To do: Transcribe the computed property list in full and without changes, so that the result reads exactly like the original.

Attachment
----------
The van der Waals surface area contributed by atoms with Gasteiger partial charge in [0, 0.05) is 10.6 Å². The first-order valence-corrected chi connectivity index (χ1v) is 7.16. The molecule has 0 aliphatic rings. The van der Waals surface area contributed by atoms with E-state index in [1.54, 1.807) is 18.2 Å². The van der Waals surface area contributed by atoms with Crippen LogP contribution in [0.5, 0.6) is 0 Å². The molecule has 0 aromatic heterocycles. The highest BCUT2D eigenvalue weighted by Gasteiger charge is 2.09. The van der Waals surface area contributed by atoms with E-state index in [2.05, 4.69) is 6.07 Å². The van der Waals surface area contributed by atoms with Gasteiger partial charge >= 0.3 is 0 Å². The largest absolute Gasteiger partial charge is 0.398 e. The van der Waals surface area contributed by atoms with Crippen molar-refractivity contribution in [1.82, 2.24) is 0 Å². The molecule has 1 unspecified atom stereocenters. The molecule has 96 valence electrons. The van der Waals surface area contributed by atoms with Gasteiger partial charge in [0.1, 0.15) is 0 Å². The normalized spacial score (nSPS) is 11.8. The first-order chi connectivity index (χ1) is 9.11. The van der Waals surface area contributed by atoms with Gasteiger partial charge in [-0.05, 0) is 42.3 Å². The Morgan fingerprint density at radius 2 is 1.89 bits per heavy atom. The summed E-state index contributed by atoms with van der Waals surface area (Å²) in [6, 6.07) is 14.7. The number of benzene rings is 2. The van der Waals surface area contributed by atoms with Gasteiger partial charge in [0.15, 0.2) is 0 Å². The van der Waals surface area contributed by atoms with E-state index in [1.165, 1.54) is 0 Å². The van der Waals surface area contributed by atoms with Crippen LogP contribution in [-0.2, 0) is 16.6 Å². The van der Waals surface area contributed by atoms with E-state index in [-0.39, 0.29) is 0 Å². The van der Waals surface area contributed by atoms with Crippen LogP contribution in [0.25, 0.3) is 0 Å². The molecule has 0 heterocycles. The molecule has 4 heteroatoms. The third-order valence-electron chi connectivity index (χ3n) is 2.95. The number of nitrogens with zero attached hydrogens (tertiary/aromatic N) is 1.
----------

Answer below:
The van der Waals surface area contributed by atoms with Gasteiger partial charge in [0, 0.05) is 10.6 Å². The first-order valence-corrected chi connectivity index (χ1v) is 7.16. The molecule has 0 aliphatic rings. The van der Waals surface area contributed by atoms with E-state index in [1.54, 1.807) is 18.2 Å². The van der Waals surface area contributed by atoms with Crippen LogP contribution in [0.5, 0.6) is 0 Å². The molecule has 0 aromatic heterocycles. The highest BCUT2D eigenvalue weighted by Gasteiger charge is 2.09. The van der Waals surface area contributed by atoms with E-state index in [2.05, 4.69) is 6.07 Å². The van der Waals surface area contributed by atoms with Gasteiger partial charge >= 0.3 is 0 Å². The largest absolute Gasteiger partial charge is 0.398 e. The van der Waals surface area contributed by atoms with Crippen molar-refractivity contribution in [1.82, 2.24) is 0 Å². The molecule has 1 unspecified atom stereocenters. The molecule has 96 valence electrons. The van der Waals surface area contributed by atoms with Gasteiger partial charge in [0.1, 0.15) is 0 Å². The normalized spacial score (nSPS) is 11.8. The first-order chi connectivity index (χ1) is 9.11. The van der Waals surface area contributed by atoms with Gasteiger partial charge in [-0.05, 0) is 42.3 Å². The Morgan fingerprint density at radius 2 is 1.89 bits per heavy atom. The summed E-state index contributed by atoms with van der Waals surface area (Å²) in [6, 6.07) is 14.7. The number of benzene rings is 2. The van der Waals surface area contributed by atoms with Gasteiger partial charge in [0.15, 0.2) is 0 Å². The van der Waals surface area contributed by atoms with E-state index in [1.165, 1.54) is 0 Å². The van der Waals surface area contributed by atoms with Crippen LogP contribution in [-0.2, 0) is 16.6 Å². The van der Waals surface area contributed by atoms with E-state index in [-0.39, 0.29) is 0 Å². The van der Waals surface area contributed by atoms with Crippen LogP contribution in [0.25, 0.3) is 0 Å². The molecule has 0 heterocycles. The molecule has 4 heteroatoms. The third-order valence-electron chi connectivity index (χ3n) is 2.95. The number of nitrogens with zero attached hydrogens (tertiary/aromatic N) is 1.